This is the world – thus we cannot expect to give way many hours to pleasure – Circumstances are like Clouds continually gathering and bursting – While we are laughing the seed of some trouble is put into the wide arable land of events – while we are laughing it sprouts i[t] grows and suddenly bears a poison fruit which we must pluck – Even so we have leisure to reason on the misfortunes of our friends; our own touch us too nearly for words. 
 

Following the last observation in this passage, Keats composed ‘Ode on Melancholy’ as if he were addressing and advising a friend, not by detailing his own misfortunes.

Deadening remedies

'Ode on Melancholy’ had a first stanza which Keats later cancelled, perhaps because he thought it superfluous. The consequent abruptness of the new opening effectively conveys the suddenness with which melancholy can strike. With due urgency, the poet urges the reader to avoid inappropriate solutions to sorrow: the waters of the river Lethe, bringing forgetfulness; poisonous wolf’s-bane; and deadly nightshade, or belladonna, which was associated with the Greek goddess of the underworld. These deadening, even suicidal remedies remove us from our true, properly active emotional state, or what Keats calls ‘the wakeful anguish of the soul’.

‘Glut thy sorrow’

In the second stanza Keats recommends, instead, that the reader embrace melancholy, and ‘glut thy sorrow’ by contemplating things of beauty: a morning rose, a cluster of peonies, the play of sunlight on the seashore, or the abundant passion of a lover:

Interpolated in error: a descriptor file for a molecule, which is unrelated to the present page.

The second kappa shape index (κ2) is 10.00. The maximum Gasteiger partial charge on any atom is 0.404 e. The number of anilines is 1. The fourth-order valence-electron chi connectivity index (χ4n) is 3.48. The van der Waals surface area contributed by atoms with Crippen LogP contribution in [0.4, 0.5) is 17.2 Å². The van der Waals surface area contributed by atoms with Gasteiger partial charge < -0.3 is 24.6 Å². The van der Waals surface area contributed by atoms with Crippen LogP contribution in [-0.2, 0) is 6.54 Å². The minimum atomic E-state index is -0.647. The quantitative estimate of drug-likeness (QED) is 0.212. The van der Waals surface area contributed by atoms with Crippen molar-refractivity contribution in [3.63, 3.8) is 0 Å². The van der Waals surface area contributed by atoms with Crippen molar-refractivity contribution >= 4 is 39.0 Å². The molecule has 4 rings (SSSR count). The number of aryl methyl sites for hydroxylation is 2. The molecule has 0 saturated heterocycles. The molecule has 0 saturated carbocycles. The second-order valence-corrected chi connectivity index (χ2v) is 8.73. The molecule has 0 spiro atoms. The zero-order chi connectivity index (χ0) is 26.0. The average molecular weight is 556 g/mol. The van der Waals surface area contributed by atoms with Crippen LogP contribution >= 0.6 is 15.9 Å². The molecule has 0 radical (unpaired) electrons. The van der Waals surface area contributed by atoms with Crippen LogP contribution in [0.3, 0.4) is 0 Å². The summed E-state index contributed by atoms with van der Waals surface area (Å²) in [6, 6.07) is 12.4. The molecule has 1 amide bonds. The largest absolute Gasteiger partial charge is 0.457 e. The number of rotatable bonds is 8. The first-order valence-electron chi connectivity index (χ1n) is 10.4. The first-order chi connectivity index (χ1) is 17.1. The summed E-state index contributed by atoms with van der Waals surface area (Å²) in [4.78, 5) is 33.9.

Or if thy mistress some rich anger shows,
    Emprison her soft hand, and let her rave,
          And feed deep, deep upon her peerless eyes.

In the final stanza melancholy is joined by personifications of those human emotions with which melancholy is inextricably linked: Beauty, that inevitably will fade and die; Joy, forever saying goodbye; Pleasure, turning to poison just as it is being enjoyed; and Delight, where ‘Veil’d Melancholy has her sovran shrine’. They all dwell together as an inseparable and essential group, creating the ‘wakeful anguish’ of the first stanza. Indeed, Melancholy’s shrine is only known by those who can experience the fullness, and simultaneous loss of joy: